Branding Satisfaction in the Airline Industry: a Comparative Study of Malaysia Airlines and Air Asia

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African Journal of Business Management Vol. 5(8), pp. 3410-3423, 18 April, 2011 Available online at http://www.academicjournals.org/AJBM ISSN 1993-8233 ©2011 Academic Journals Full Length Research Paper Branding satisfaction in the airline industry: A comparative study of Malaysia Airlines and Air Asia Kee Mun, Wong* and Ghazali, Musa Faculty of Business and Accountancy, University of Malaya, 50603 Kuala Lumpur, Malaysia. Accepted 23 March, 2011 Brand is crucial in differentiating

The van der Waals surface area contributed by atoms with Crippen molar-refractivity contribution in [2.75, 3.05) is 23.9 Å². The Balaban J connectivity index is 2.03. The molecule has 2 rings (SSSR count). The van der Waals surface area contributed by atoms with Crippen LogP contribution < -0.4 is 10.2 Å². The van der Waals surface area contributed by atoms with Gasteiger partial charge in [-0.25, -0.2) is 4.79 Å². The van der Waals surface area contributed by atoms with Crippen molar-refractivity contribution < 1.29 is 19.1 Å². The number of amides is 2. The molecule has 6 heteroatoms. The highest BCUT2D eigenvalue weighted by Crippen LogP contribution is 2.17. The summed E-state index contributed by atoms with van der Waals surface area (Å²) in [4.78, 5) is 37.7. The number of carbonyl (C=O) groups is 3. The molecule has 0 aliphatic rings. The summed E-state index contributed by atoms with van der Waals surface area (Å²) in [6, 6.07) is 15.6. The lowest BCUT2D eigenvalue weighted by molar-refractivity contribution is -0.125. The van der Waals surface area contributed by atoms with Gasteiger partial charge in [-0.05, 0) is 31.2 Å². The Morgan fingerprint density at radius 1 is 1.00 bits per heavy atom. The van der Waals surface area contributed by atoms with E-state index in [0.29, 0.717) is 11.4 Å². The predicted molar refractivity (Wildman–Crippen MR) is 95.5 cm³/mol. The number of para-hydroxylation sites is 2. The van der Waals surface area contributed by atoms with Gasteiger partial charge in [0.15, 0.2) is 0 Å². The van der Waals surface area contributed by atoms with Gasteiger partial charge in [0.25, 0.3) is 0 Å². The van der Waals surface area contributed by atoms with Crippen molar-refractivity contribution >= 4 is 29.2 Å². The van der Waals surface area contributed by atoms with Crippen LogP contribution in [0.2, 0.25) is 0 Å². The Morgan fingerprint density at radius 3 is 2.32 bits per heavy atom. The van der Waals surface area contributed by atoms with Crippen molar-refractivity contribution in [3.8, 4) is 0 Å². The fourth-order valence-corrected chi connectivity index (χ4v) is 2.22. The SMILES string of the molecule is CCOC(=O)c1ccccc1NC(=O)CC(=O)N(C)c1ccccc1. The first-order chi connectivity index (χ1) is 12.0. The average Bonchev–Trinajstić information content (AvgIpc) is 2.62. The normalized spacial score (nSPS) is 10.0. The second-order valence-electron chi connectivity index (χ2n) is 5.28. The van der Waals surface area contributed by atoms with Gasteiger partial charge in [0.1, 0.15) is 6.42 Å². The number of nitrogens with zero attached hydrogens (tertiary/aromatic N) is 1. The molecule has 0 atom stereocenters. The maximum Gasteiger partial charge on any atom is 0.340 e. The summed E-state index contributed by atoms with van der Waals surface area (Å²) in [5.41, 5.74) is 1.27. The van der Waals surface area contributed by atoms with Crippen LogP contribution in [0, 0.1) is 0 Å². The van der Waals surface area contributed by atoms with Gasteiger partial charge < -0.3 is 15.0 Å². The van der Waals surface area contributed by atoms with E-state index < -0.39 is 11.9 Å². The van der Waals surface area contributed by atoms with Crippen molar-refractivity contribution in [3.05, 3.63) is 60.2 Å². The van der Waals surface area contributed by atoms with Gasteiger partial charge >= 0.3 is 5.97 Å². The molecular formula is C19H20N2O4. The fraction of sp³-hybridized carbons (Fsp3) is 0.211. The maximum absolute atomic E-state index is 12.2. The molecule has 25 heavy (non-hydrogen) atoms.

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The tough situation has forced the airlines around the world to revoke their traditional airline strategy and venture into new alliances and new business models in order to keep its competitiveness. One of the main developments in the current aviation industry is the growing popularity of low cost airlines, including the Asia Pacific region. As stated by O’Connell and Williams (2005), low cost airlines have intensified the direct competition with full service airlines, particularly during the weak economic situation in 2008 and 2009. Within Asia Pacific, airlines industry in Malaysia is expected to make a net profit of about US$ 300 million in 2010, making it the highest in the SouthEast Asia region. The aviation industry in Malaysia is dominated by two airlines. These are Malaysia Airlines and Air Asia. According to O’Connell and Williams (2005), Malaysia Airlines has been classified as a full service airline while Air Asia has been classified as a low cost airline. Malaysia Airlines, the national airline of Malaysia is serving both international and domestic routes across 100 destinations worldwide (including code-sharing flights). It has one of the largest fleet sizes in South East Asia and is one of only six airlines to have been awarded a 5-star rating by Skytrax (Skytrax). On the other hand, Air Asia is the first low cost
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